Congressman Mike Johnson employed Rybczyk before she worked at Southwest Strategies.
With the final year of Kevin Faulconer's term dawning, the revolving door at the San Diego mayor's office continues to twirl. As previously noted, six-figure public relations guru Greg Block, who most famously grappled with spinning the mayor's 2017 homeless hepatitis B meltdown, departed earlier this year to sign on with ThreeSixty Public Strategies.
Rebecca Rybczyk has already reported for work at mayor's office.
Run by Block's wife Rachel Laing, the influence-peddling outfit reported in October that it had been paid $18,000 by e-bike purveyor Wheels Labs Inc. of West Hollywood to push "a shared mobility service in the city of San Diego." ThreeSixty's website boasts that while working for Faulconer, Block was "responsible for developing the city's first set of regulations of the shared dockless mobility industry."
Block's replacement, Rebecca Rybczyk, has already reported for work in the mayor's office, city records show. Unsurprisingly to those who have called out the process of raw political patronage that Faulconer has relied on to fill the ranks of city staffers, the new hire is fresh out of Southwest Strategies, a local lobbying shop and significant source of financial support to a bevy of city campaigns, including the mayor’s.
Southwest's latest lobbyist disclosure report, filed with the city clerk October 11, runs an impressive 29 pages, and includes clients with some of the hottest issues pending before the mayor, including Cisterra Development, famous for muscling the Preserve at Torrey Highlands through city hall earlier this year.
The project's handling has since drawn a lawsuit from environmentalists and North City neighbors. Cisterra paid Southwest $8000 to lobby the project in the third quarter of this year, says the disclosure report.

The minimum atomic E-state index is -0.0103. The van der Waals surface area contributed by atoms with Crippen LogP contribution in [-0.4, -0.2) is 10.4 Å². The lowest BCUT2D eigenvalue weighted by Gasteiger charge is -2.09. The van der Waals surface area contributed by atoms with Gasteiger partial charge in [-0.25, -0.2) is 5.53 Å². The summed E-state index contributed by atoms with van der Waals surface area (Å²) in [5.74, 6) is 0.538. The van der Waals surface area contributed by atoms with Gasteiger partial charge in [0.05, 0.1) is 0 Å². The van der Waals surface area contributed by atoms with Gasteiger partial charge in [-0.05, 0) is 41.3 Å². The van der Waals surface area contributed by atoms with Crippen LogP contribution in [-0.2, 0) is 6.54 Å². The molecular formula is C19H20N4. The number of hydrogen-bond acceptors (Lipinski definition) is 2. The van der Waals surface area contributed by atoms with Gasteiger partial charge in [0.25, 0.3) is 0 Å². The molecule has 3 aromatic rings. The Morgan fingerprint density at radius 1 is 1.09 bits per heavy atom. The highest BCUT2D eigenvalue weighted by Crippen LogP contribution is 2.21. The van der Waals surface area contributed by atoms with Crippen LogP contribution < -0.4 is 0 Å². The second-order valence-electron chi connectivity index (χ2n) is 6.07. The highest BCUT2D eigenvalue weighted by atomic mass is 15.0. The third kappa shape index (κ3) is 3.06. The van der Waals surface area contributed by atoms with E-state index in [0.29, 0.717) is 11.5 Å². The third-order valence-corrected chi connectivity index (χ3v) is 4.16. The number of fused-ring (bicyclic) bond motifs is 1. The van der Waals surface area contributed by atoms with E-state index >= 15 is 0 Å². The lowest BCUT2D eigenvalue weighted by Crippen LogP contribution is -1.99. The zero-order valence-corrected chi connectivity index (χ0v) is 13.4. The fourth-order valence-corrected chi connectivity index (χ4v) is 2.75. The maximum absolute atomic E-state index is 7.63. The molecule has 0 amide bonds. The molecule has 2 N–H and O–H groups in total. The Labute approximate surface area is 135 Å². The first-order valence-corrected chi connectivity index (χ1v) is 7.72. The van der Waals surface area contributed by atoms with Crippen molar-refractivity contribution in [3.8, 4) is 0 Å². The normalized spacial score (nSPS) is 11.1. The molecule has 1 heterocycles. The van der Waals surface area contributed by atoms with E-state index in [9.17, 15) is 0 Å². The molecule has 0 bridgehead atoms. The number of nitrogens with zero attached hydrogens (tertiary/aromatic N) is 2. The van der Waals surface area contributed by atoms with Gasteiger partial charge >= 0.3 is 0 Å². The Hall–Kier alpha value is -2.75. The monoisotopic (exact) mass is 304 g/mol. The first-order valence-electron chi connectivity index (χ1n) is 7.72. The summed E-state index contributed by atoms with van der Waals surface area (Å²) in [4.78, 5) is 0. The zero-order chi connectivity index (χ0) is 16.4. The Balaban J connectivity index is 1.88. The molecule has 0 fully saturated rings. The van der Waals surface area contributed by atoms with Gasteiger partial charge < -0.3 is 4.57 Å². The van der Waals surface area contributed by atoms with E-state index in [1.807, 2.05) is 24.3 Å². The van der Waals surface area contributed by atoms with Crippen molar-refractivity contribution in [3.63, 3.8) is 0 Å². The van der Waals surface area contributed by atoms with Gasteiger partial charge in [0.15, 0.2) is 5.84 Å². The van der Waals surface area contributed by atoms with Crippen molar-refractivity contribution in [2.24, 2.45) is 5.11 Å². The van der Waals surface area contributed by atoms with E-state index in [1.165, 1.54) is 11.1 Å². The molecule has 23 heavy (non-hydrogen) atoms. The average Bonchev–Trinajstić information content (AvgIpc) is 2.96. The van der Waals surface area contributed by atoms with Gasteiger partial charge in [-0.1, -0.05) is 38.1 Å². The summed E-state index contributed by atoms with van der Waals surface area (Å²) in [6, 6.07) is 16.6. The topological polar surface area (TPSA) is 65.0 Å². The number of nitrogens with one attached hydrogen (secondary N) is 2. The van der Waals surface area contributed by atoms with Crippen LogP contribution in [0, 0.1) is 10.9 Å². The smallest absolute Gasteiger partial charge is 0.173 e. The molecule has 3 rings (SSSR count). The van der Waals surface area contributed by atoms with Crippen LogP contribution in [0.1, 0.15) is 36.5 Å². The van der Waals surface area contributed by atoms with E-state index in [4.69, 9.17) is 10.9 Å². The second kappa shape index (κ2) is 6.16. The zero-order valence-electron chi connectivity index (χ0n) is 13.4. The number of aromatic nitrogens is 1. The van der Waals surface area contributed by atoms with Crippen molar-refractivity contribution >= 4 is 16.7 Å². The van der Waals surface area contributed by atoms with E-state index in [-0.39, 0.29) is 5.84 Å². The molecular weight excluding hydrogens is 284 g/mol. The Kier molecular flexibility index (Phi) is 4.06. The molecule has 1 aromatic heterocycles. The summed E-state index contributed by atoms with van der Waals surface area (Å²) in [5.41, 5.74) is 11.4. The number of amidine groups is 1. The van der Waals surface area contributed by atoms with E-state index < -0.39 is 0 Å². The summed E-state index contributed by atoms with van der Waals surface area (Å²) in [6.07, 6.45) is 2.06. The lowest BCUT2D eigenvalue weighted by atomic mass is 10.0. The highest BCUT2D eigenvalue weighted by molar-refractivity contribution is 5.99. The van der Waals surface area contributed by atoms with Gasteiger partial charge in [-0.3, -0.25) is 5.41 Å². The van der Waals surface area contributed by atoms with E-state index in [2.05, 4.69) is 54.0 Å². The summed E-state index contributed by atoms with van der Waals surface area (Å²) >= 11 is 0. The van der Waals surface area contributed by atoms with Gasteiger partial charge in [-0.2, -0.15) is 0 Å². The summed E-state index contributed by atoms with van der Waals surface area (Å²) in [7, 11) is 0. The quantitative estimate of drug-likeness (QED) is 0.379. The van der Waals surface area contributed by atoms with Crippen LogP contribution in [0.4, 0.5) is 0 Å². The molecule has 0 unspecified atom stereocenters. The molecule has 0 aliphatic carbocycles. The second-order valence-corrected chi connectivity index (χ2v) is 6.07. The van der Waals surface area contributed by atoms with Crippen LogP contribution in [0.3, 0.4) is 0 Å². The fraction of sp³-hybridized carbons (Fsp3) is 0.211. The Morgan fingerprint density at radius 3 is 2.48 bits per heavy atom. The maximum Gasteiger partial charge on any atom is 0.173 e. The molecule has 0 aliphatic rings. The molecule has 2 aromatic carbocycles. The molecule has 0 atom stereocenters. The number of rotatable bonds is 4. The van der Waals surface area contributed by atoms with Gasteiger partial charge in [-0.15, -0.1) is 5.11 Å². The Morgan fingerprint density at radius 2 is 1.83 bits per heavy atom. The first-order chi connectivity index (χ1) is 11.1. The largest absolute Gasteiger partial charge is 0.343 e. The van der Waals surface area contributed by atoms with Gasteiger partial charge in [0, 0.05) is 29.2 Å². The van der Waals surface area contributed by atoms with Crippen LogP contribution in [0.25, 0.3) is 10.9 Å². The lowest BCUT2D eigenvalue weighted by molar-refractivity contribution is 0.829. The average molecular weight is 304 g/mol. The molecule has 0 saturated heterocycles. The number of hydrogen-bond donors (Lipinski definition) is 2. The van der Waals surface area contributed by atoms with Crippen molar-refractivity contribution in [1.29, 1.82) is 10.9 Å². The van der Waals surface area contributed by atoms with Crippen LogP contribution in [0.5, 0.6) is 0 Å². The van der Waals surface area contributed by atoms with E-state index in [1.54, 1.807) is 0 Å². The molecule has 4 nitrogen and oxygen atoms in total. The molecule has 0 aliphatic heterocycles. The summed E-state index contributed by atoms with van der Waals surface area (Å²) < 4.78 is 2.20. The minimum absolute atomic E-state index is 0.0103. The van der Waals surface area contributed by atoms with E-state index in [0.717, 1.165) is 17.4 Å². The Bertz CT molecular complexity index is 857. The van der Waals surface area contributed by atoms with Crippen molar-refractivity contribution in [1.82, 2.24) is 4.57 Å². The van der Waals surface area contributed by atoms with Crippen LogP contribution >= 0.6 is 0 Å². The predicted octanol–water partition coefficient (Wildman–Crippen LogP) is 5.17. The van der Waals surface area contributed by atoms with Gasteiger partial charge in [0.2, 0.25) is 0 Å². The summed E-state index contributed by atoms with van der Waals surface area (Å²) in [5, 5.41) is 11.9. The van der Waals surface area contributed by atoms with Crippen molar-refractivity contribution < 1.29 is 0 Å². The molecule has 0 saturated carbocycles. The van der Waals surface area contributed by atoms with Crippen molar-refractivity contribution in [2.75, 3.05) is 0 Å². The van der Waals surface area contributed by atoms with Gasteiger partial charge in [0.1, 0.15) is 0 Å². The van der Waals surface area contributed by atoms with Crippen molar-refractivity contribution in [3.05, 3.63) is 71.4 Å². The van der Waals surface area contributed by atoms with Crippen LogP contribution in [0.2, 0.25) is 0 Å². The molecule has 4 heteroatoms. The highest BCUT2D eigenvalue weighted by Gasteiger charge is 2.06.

Additionally, $17,000 was paid to Southwest in the quarter by the Port of San Diego Ship Repair Association, funded by the same multi-national military contractors which paid the lobbying and campaign consulting company to crush the Barrio Logan community plan in 2014.
Another Southwest client, Stockdale Capital Partners of Los Angeles, forked over $11,000 to ease the developer's plans to shutter downtown's Horton Plaza shopping mall in favor of a yet to-be built tech center. Southwest chief Chris Wahl lobbied ten city officials on Stockdale's behalf, the disclosure shows, including Falconer and his chief operating officer Kris Michell.
"Rebecca joins Southwest Strategies after serving as Deputy Press Secretary in Congress where she held a dynamic role in the daily operations of active communications and legislative teams, transforming complex policy items into easy-to-understand messages tailored for a variety of audiences," said a February 2019 news release from Southwest announcing Rybczyk's arrival at the company.
While at Southwest, Rybczyk – who formerly worked for Republican congressman Mike Johnson of Shreveport, Louisiana’s Fourth District - was charged with providing "strategic insight on public outreach and media relations for a variety of land use, transportation, water and energy clients," per her page on LinkedIn.
Johnson's most recent moment of national notoriety came when he was invited to sit in the booth with President Donald Trump at last month's Louisiana State University versus Alabama football showdown last month before a giant Trump MAGA rally in Bossier City.
"I told the President Saturday night in the skybox at the LSU/Bama game, I said, 'Mr. President, the only problem we have in Louisiana is we don't have enough venues large enough to accommodate all your supporters,' and he loved that," a local TV station quoted Johnson as saying.